For those who love military history, the date September 28, now carries an additional significance. It’s the date Cpl. Freddie Stowers was killed in battle. Stowers was an Anderson County native and a member of the 371st Infantry Regiment, the first African-American unit to train at then Camp Jackson. The date now also represents the placing of the first historic marker in the country to honor and recognize this unit. 

A satellite view of Hurricane irma on September 5, 2017.
NOAA

Last month, the 2017 Atlantic Hurricane season finally came to a close. From June 1 to Nov. 30, South Carolinians were encouraged by SCEMD and other state agencies to be on high alert, especially after the severe storm impacts the state received during the 2015 and 2016 seasons. Now that hurricane season has wrapped up, we called on John Qualiariello, a Columbia-based meteorologist for the National Weather Service, to reflect.

Map: SC Revenue and Fiscal Affairs

Next week state officials expect the U.S. Census Bureau to officially estimate that the state’s population has passed the five million mark.  In fact, they believe the state reached that milestone back on June 8th.  Officials estimate that the state is growing by 157 people a day making it one of the fastest growing states in the country.  And it’s growing really fast.  It took 67 years for the state to grow by a million people, from one million to two million. It took just 17 years though to grow from four million to five million people.

StockSnap [CC0 1.0] via Pixabay

USC Retail Department Chair Mark Rosenbaum is excited by this year’s holiday shopping season.  A decade after the great recession that started in 2008, he said retail sales in the state and nation are back to 2007 levels.  The stock market’s record highs are just in time for retail and for consumer confidence, he said. 

catlovers [CC BY-SA 2.0] via Flickr

Tigers are rapidly disappearing in nature because of poaching and habitat destruction, according to Dr. Brett Wright, dean of Clemson University’s College of Behavioral, Social and Health Sciences.  In 2010 there were an estimated 3200 tigers still roaming India and other Asian countries.   This alarming figure caused Clemson to contact the other major "tiger mascot" universities – Auburn, LSU and Missouri – and form the U.S. Tiger University Consortium to help increase the number of tigers in the wild.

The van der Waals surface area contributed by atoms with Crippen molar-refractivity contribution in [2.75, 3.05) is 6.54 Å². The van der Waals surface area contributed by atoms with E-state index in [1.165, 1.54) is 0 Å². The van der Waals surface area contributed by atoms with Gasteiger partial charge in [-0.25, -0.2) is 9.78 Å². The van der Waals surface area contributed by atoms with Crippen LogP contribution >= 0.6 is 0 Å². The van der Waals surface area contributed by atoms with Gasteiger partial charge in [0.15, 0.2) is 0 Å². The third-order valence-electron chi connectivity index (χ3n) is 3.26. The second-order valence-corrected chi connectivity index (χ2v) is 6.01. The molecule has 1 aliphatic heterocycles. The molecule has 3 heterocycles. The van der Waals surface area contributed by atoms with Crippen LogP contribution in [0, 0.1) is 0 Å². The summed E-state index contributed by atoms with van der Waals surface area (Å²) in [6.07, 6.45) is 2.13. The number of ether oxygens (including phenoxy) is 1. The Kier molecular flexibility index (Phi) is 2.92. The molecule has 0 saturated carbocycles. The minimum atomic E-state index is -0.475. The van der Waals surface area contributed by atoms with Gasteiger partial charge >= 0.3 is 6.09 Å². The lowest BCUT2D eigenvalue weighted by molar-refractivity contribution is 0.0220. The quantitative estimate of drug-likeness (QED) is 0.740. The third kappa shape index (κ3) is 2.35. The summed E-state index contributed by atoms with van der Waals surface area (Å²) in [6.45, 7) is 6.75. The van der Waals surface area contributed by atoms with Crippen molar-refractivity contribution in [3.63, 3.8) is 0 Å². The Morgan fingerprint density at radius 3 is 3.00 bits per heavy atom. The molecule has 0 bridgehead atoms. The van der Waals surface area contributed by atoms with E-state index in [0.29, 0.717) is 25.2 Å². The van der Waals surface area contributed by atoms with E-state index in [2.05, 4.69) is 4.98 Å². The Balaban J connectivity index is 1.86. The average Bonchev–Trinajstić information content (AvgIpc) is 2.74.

Can Chatbots Connect You to City Government?

Dec 8, 2017
Bratton Riley CEO of Citibot
Victoria Hansen/SC Public Radio

Bratton Riley has a true appreciation of city workers, whether they're picking up our trash or keeping us safe.  The 44 year-old has had a bird's eye view as the son of former Charleston City Mayor Joe Riley.  But he knows not everyone shares that appreciation.  Dealing with government can be difficult.  So he's created a chatbot called Citibot  in hopes of making it more accessible.

Newly planted seedlings grow near fully grown trees of various sizes at Mike McCartha's Christmas tree farm in Gilbert, S. C'
Tut Underwood/SC Public Radio

Mike McCartha and Bryan Price are tow two men who essentially make their entire year's livings in one month.  They're Christmas tree farmers.  It takes year-round to grow Christmas trees and successfully market them. Growers like McCartha and Price say they like seeing smiling faces returning year after year. 

Chris Pracht (right) during his 2017 induction into the National Auctioneers Association Hall  of Fame.
Courtesy of the National Auctioneers Association

Nationally-known auctioneer Chris Pracht of Anderson has run auctions in more than 30 states and three countries over his four-decade career.  His reputation among his peers is such that he was elected to the National Auctioneer’s Association Hall of Fame, one of only four South Carolinians to achieve the honor in the Association’s long history.

More than 75 organizations from across country attend Fort Jackson career fair.
Thelisha Eaddy/SC Public Radio

Before a service member transitions out of the military, the Department of Defense requires they complete a pre-separation counseling session. Fort Jackson's Solider For Life Transition Assistance program manager says its the beginning of 12-month period that prepares service members and their family for life outside the military.

Federal Highway Administration

The five major interstate highways that crisscross South Carolina are part of its social and economic lifeblood.  Since 1982, when Ronald Reagan was President, there have been plans for a sixth interstate, I-73 which would run from the North Carolina-South Carolina state line near Bennettsville through the Pee Dee to the tourist Mecca of Myrtle Beach. Over the years there have been a number of proposed routes for the new federal highway, questions about how best to pay for it, and concerns raised by environmental groups.

Flooding from Hurricane Irma near Charleston Harbor
Victoria Hansen/SC Public Radio

The 2017 Atlantic Hurricane season comes to a close this week, officially ending November 30.  It was one of the most active and costliest to hit the United States, with 17 named storms and 10 hurricanes, six of which were major with winds of 110 milers per hour or more.  With such monster storms as Harvey, Irma and Maria, many are still struggling physically and mentally in the  aftermath.  The Medical University  of South Carolina in Charleston is now researching the impact of those hurricanes on mental health as it develops a new smart phone app.

illustration of a male figure in a Santa who is holding a battery that is "low" on power
3dman_eu [CC0 1.0] via Pixabay